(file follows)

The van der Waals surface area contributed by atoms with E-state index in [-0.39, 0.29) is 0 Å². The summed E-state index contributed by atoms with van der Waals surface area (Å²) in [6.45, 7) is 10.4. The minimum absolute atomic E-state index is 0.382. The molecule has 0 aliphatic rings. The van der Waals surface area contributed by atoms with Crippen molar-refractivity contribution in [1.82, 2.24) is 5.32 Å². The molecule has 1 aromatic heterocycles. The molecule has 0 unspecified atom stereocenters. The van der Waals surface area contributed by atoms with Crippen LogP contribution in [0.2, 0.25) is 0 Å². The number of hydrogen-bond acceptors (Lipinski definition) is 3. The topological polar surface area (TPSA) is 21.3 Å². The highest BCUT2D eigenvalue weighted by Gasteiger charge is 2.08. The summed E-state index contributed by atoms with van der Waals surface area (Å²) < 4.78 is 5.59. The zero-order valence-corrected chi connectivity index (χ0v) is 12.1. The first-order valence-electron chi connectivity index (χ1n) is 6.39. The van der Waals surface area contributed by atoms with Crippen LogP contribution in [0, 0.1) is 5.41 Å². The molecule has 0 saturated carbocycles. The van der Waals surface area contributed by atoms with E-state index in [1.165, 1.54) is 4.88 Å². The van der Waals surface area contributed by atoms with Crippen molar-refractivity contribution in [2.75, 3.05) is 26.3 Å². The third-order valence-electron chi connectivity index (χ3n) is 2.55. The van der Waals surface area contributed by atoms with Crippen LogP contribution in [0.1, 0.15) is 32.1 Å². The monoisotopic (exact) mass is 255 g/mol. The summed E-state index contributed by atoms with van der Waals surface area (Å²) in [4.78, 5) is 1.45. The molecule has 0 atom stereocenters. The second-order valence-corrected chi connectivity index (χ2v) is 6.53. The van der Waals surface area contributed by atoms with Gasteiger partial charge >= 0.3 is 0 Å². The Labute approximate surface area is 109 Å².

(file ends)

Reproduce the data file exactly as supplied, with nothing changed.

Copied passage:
The van der Waals surface area contributed by atoms with E-state index in [-0.39, 0.29) is 0 Å². The summed E-state index contributed by atoms with van der Waals surface area (Å²) in [6.45, 7) is 10.4. The minimum absolute atomic E-state index is 0.382. The molecule has 0 aliphatic rings. The van der Waals surface area contributed by atoms with Crippen molar-refractivity contribution in [1.82, 2.24) is 5.32 Å². The molecule has 1 aromatic heterocycles. The molecule has 0 unspecified atom stereocenters. The van der Waals surface area contributed by atoms with Crippen LogP contribution in [0.2, 0.25) is 0 Å². The number of hydrogen-bond acceptors (Lipinski definition) is 3. The topological polar surface area (TPSA) is 21.3 Å². The highest BCUT2D eigenvalue weighted by Gasteiger charge is 2.08. The summed E-state index contributed by atoms with van der Waals surface area (Å²) < 4.78 is 5.59. The zero-order valence-corrected chi connectivity index (χ0v) is 12.1. The first-order valence-electron chi connectivity index (χ1n) is 6.39. The van der Waals surface area contributed by atoms with Crippen LogP contribution in [0, 0.1) is 5.41 Å². The molecule has 0 saturated carbocycles. The van der Waals surface area contributed by atoms with E-state index in [1.165, 1.54) is 4.88 Å². The van der Waals surface area contributed by atoms with Crippen molar-refractivity contribution in [2.75, 3.05) is 26.3 Å². The third-order valence-electron chi connectivity index (χ3n) is 2.55. The van der Waals surface area contributed by atoms with Crippen LogP contribution in [0.1, 0.15) is 32.1 Å². The monoisotopic (exact) mass is 255 g/mol. The summed E-state index contributed by atoms with van der Waals surface area (Å²) in [4.78, 5) is 1.45. The molecule has 0 atom stereocenters. The second-order valence-corrected chi connectivity index (χ2v) is 6.53. The van der Waals surface area contributed by atoms with Gasteiger partial charge >= 0.3 is 0 Å². The Labute approximate surface area is 109 Å².